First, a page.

|Is this what Ireland looks like to you?|
Japan, too, has its own stereotypical perceptions - often described as polite, friendly and safe. Should Japan be described in this way? Most definitely. I think it is only when you leave for a while (which I have done quite a lot during my time here) and return that you realise the true essence of a country. I have had many, many experiences of all three, to name a few that come to mind:
- I lost my purse on a night out which had a lot of money and cards inside, got a phone call from the police a while later to say it had been returned - nothing taken.
- I stood at a metro station, map in hand, trying to find Tokyo Tower, a couple saw that I needed help and walked me the whole way there and even offered to pay for my ticket inside.
- I was riding my bike back from the supermarket, and somehow dropped a packet of cheese from my basket, I got to my bike shed and as I was looking for my key a kid came, running and out of breath, behind me with my cheese - I hadn't even realised i'd dropped it and the poor kid had run all the way after me from the supermarket.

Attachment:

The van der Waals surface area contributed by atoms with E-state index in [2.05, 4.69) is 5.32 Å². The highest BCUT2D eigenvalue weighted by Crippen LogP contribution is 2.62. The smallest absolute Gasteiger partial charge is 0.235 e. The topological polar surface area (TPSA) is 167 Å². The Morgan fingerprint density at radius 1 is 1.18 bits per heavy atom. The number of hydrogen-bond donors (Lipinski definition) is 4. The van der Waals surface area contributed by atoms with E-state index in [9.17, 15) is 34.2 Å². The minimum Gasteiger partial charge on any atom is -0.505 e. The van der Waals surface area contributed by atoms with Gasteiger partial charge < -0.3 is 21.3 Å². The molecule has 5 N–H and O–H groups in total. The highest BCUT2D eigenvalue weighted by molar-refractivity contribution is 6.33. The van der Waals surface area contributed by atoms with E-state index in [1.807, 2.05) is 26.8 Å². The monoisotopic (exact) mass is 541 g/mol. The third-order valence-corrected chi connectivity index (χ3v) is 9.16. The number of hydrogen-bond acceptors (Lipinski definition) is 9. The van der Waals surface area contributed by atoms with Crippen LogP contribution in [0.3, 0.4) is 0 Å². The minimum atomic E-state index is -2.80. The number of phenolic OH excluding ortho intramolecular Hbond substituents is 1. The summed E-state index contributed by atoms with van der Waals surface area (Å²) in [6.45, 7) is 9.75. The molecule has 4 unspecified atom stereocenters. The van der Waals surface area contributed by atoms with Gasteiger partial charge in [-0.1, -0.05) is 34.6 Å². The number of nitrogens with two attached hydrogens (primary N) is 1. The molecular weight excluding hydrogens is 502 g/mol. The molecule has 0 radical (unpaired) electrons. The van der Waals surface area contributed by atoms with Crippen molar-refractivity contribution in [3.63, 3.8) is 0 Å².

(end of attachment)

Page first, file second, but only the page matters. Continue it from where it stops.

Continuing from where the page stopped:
- My neighbours always check on me after an earthquake - they don't speak a word of English but isn't it nice that they care.
It can take time to break down walls with people of different cultures, languages and traditions but I think if you are openminded, anything is possible.
I am not a cultural expert on Japan and have never claimed to be but I have always felt safe here, I have always found the people to be polite and friendly and if anyone asked me for advice about moving here, I would say: do it.